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Reinstated Fees May Kill Rose Project, Builders Say

November 26, 1987|ASHLEY DUNN | Times Staff Writer

PASADENA — Developers of the proposed Rose Townhomes project say the imposition this week of a $384,000 park and recreation fee and the threat of an expensive referendum battle could edge the controversial project closer to collapse.

The fee, which the Board of Directors approved Monday, and the expense of fighting a referendum could increase the cost of the project by $500,000, said H. Scott Howell, vice president of Calmark Development Corp.

Howell said the fee would further reduce a profit margin that has been shrinking as Calmark has agreed to reduce the number of housing units from 230 to 184 units to appease concerned residents.

Calmark now must take a hard look at whether the project is still financially feasible, he said.

'Hope It Isn't Fatal'

"It's a real heavy blow. I hope it isn't fatal, but I just can't say now if it is or not," Howell said.

The fee, which would pay for additional park space needed because of the development, was approved by a 4-3 vote, with Directors Jess Hughston, Kathryn Nack and John Crowley voting against it.

The decision marks an about-face for the board, which agreed in September to eliminate a $186,000 park and recreation fee when the developer cut the size of the project from 200 to 184 units. The fee represented a charge of $1 per square foot of housing built.

Earlier this month, the Planning Commission recommended reinstating the fee, using a formula that required Calmark to provide a set amount of recreation space for every 1,000 people living in the development. That fee would have amounted to $264,000.

Fee Recalculated

By Monday's board meeting, a recalculation of the Planning Commission's formula had increased the fee to $384,000.

The board gave the developer the option of providing the cash or the necessary recreation space, which is estimated to be just under seven-tenths of an acre of land either within the project or nearby.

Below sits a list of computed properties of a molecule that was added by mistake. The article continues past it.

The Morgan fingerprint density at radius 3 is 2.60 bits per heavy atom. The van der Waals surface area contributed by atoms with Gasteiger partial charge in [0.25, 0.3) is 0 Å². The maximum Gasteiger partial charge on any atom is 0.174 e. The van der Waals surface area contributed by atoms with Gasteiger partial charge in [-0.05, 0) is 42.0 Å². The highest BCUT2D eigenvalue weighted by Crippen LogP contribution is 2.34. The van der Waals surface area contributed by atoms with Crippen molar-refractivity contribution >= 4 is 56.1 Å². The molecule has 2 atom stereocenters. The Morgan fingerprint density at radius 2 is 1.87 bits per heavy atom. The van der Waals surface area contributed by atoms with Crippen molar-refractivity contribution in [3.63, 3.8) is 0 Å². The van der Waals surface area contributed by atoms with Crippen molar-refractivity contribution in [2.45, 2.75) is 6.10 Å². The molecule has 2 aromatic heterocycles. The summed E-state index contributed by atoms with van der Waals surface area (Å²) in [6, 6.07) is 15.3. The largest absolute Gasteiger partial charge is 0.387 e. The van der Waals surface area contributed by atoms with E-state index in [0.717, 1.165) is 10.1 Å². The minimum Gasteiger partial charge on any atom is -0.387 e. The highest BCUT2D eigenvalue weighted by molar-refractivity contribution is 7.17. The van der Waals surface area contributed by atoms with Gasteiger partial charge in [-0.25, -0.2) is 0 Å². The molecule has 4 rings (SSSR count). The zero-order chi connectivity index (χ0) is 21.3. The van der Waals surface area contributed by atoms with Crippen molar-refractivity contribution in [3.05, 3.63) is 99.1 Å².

Howell said there is no room for additional recreation space within the 16.4-acre site, so Calmark will be forced to look outside.

"We're starting to look, but I just don't know if we'll find any," Howell said.

Hughston said he voted against the $384,000 fee because the board had earlier decided not to impose any recreation fee and because he considered it excessive.

But Director William Thomson said the fee would add only about $2,000 to the cost of each house--a modest amount considering the burden the development would put on existing recreation facilities. "It's a small concession," he said.

Howell countered: "There's a whole slew of additional costs on any project. Singly, they don't add up to much. But in total, they've become a big increase."

The decision to impose the fee was hailed as a "small victory" by nearby residents who have waged a vocal campaign against the project.

Mary Zimbler, one leader of the fight, said: "It may deter him some, but I also think the developer will come up with the money. He pretends he's in trouble, but he always comes up with the money in the end."

If the new fee doesn't sink the project, the residents are banking on defeating it at the ballot box.

A group called the Northeast Pasadena Residents Assn. has already announced its intention to pursue a referendum, in which residents can overturn ordinances in a citywide election.

The board has already approved the ordinance allowing the project, but must review it two more times before it is officially adopted. Once the ordinance is official, the group must collect about 6,600 petition signatures, representing 10% of the city's registered voters, to force a referendum.

"We're all revved up and ready to go," said resident Ruth Hoagland.

Opponents have attacked the project as it went through the city approval process, saying it would put too many homes on too little land.

The project would have 11 homes on each acre, compared to the maximum of six homes per acre in the surrounding neighborhood.

Calmark's project would be located on the largest tract of vacant land remaining in the city.

The property, on Washington Boulevard just north of Pasadena High School, is owned by the school district but has been sold to Calmark for $9.3 million contingent upon city approval of the project.

The development would include 20 single-family detached homes and 164 duplexes, ranging in price from $160,000 to $215,000.

The two-story homes, with two to four bedrooms, would be reminiscent of the Craftsman-style homes common in other parts of the city, Howell said.

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